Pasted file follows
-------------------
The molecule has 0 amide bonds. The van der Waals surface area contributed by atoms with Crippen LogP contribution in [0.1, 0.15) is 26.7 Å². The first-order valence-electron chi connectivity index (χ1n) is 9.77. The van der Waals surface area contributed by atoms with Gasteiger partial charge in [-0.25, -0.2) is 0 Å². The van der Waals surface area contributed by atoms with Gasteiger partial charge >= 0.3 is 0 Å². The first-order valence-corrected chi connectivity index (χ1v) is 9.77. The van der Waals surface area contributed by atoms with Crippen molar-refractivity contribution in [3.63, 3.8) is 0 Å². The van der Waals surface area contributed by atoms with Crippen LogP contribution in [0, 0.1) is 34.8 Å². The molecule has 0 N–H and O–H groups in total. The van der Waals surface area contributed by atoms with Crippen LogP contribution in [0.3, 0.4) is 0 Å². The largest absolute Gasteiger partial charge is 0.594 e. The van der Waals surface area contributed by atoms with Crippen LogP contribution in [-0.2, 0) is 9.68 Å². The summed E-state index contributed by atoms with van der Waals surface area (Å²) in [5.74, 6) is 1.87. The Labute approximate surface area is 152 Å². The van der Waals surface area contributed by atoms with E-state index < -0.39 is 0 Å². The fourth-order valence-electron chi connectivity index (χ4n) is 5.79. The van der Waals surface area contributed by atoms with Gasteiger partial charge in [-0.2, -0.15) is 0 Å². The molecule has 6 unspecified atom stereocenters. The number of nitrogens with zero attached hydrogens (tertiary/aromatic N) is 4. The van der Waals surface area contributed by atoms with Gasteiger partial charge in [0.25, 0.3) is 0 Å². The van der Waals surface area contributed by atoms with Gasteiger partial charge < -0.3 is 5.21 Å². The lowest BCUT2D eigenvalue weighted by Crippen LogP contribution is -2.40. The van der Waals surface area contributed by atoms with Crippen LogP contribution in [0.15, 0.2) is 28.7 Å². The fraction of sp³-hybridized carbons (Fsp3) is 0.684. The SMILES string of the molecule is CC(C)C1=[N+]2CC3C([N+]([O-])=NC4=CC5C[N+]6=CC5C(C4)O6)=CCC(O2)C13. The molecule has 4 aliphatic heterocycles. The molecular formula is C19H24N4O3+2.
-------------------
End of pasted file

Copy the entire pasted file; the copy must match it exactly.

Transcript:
The molecule has 0 amide bonds. The van der Waals surface area contributed by atoms with Crippen LogP contribution in [0.1, 0.15) is 26.7 Å². The first-order valence-electron chi connectivity index (χ1n) is 9.77. The van der Waals surface area contributed by atoms with Gasteiger partial charge in [-0.25, -0.2) is 0 Å². The van der Waals surface area contributed by atoms with Gasteiger partial charge >= 0.3 is 0 Å². The first-order valence-corrected chi connectivity index (χ1v) is 9.77. The van der Waals surface area contributed by atoms with Crippen molar-refractivity contribution in [3.63, 3.8) is 0 Å². The van der Waals surface area contributed by atoms with Crippen LogP contribution in [0, 0.1) is 34.8 Å². The molecule has 0 N–H and O–H groups in total. The van der Waals surface area contributed by atoms with Crippen LogP contribution in [0.3, 0.4) is 0 Å². The largest absolute Gasteiger partial charge is 0.594 e. The van der Waals surface area contributed by atoms with Crippen LogP contribution in [-0.2, 0) is 9.68 Å². The summed E-state index contributed by atoms with van der Waals surface area (Å²) in [5.74, 6) is 1.87. The Labute approximate surface area is 152 Å². The van der Waals surface area contributed by atoms with E-state index < -0.39 is 0 Å². The fourth-order valence-electron chi connectivity index (χ4n) is 5.79. The van der Waals surface area contributed by atoms with Gasteiger partial charge in [-0.2, -0.15) is 0 Å². The molecule has 6 unspecified atom stereocenters. The number of nitrogens with zero attached hydrogens (tertiary/aromatic N) is 4. The van der Waals surface area contributed by atoms with Gasteiger partial charge in [0.25, 0.3) is 0 Å². The van der Waals surface area contributed by atoms with Gasteiger partial charge < -0.3 is 5.21 Å². The lowest BCUT2D eigenvalue weighted by Crippen LogP contribution is -2.40. The van der Waals surface area contributed by atoms with Crippen LogP contribution in [0.15, 0.2) is 28.7 Å². The fraction of sp³-hybridized carbons (Fsp3) is 0.684. The SMILES string of the molecule is CC(C)C1=[N+]2CC3C([N+]([O-])=NC4=CC5C[N+]6=CC5C(C4)O6)=CCC(O2)C13. The molecule has 4 aliphatic heterocycles. The molecular formula is C19H24N4O3+2.